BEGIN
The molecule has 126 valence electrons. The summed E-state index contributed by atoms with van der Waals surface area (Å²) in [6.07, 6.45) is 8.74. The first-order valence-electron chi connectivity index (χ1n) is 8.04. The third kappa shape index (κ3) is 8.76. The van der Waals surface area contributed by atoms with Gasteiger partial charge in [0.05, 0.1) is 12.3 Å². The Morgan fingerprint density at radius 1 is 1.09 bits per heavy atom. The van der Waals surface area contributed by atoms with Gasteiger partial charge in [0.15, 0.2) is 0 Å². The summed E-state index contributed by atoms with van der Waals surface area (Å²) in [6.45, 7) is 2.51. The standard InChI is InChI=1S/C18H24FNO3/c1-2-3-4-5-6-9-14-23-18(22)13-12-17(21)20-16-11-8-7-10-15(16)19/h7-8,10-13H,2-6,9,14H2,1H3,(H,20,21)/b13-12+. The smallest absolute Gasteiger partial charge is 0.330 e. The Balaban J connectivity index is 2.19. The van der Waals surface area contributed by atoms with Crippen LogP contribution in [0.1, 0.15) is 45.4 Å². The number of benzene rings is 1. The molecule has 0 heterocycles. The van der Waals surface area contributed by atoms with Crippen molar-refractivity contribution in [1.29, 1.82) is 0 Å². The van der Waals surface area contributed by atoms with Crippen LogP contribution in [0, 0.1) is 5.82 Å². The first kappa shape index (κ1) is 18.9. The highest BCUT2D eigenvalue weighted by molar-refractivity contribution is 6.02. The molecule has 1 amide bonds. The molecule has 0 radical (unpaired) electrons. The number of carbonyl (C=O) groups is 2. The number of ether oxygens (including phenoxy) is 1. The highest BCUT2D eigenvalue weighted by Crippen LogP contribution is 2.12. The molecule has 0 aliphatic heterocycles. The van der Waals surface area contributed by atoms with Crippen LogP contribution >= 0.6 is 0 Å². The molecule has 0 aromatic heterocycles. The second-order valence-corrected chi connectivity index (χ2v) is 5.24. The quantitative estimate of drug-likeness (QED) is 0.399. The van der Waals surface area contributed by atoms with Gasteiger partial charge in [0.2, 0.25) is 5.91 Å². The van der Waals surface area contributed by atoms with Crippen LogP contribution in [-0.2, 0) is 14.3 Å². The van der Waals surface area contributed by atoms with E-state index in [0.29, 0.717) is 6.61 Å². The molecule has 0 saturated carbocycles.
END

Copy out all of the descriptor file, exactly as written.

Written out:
The molecule has 126 valence electrons. The summed E-state index contributed by atoms with van der Waals surface area (Å²) in [6.07, 6.45) is 8.74. The first-order valence-electron chi connectivity index (χ1n) is 8.04. The third kappa shape index (κ3) is 8.76. The van der Waals surface area contributed by atoms with Gasteiger partial charge in [0.05, 0.1) is 12.3 Å². The Morgan fingerprint density at radius 1 is 1.09 bits per heavy atom. The van der Waals surface area contributed by atoms with Gasteiger partial charge in [0.15, 0.2) is 0 Å². The summed E-state index contributed by atoms with van der Waals surface area (Å²) in [6.45, 7) is 2.51. The standard InChI is InChI=1S/C18H24FNO3/c1-2-3-4-5-6-9-14-23-18(22)13-12-17(21)20-16-11-8-7-10-15(16)19/h7-8,10-13H,2-6,9,14H2,1H3,(H,20,21)/b13-12+. The smallest absolute Gasteiger partial charge is 0.330 e. The Balaban J connectivity index is 2.19. The van der Waals surface area contributed by atoms with Crippen LogP contribution in [0.1, 0.15) is 45.4 Å². The number of benzene rings is 1. The molecule has 0 heterocycles. The van der Waals surface area contributed by atoms with Crippen molar-refractivity contribution in [1.29, 1.82) is 0 Å². The van der Waals surface area contributed by atoms with Crippen LogP contribution in [0, 0.1) is 5.82 Å². The first kappa shape index (κ1) is 18.9. The highest BCUT2D eigenvalue weighted by molar-refractivity contribution is 6.02. The molecule has 1 amide bonds. The molecule has 0 radical (unpaired) electrons. The number of carbonyl (C=O) groups is 2. The number of ether oxygens (including phenoxy) is 1. The highest BCUT2D eigenvalue weighted by Crippen LogP contribution is 2.12. The molecule has 0 aliphatic heterocycles. The van der Waals surface area contributed by atoms with Crippen LogP contribution >= 0.6 is 0 Å². The molecule has 0 aromatic heterocycles. The second-order valence-corrected chi connectivity index (χ2v) is 5.24. The quantitative estimate of drug-likeness (QED) is 0.399. The van der Waals surface area contributed by atoms with Gasteiger partial charge in [0.2, 0.25) is 5.91 Å². The van der Waals surface area contributed by atoms with Crippen LogP contribution in [-0.2, 0) is 14.3 Å². The van der Waals surface area contributed by atoms with E-state index in [0.29, 0.717) is 6.61 Å². The molecule has 0 saturated carbocycles.